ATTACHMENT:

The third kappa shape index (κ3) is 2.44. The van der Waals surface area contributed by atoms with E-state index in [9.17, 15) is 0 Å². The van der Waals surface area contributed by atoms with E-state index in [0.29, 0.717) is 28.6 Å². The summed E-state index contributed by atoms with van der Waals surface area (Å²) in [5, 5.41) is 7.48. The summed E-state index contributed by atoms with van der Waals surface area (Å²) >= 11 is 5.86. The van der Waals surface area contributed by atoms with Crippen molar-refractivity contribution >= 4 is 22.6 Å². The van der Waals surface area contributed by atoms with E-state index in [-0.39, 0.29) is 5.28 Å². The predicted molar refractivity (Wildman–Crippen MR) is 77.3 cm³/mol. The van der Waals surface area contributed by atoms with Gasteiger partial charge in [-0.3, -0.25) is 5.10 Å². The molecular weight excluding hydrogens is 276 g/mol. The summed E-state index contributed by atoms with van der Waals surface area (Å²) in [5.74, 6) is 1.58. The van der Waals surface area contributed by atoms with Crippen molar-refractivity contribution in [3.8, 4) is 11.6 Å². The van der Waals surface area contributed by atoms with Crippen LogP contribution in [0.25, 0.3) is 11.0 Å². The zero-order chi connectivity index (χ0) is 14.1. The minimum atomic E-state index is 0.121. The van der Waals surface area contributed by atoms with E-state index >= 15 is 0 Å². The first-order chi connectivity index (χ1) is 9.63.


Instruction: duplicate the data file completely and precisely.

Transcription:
The third kappa shape index (κ3) is 2.44. The van der Waals surface area contributed by atoms with E-state index in [9.17, 15) is 0 Å². The van der Waals surface area contributed by atoms with E-state index in [0.29, 0.717) is 28.6 Å². The summed E-state index contributed by atoms with van der Waals surface area (Å²) in [5, 5.41) is 7.48. The summed E-state index contributed by atoms with van der Waals surface area (Å²) >= 11 is 5.86. The van der Waals surface area contributed by atoms with Crippen molar-refractivity contribution >= 4 is 22.6 Å². The van der Waals surface area contributed by atoms with E-state index in [-0.39, 0.29) is 5.28 Å². The predicted molar refractivity (Wildman–Crippen MR) is 77.3 cm³/mol. The van der Waals surface area contributed by atoms with Gasteiger partial charge in [-0.3, -0.25) is 5.10 Å². The molecular weight excluding hydrogens is 276 g/mol. The summed E-state index contributed by atoms with van der Waals surface area (Å²) in [5.74, 6) is 1.58. The van der Waals surface area contributed by atoms with Crippen molar-refractivity contribution in [3.8, 4) is 11.6 Å². The van der Waals surface area contributed by atoms with Crippen LogP contribution in [0.25, 0.3) is 11.0 Å². The zero-order chi connectivity index (χ0) is 14.1. The minimum atomic E-state index is 0.121. The van der Waals surface area contributed by atoms with E-state index >= 15 is 0 Å². The first-order chi connectivity index (χ1) is 9.63.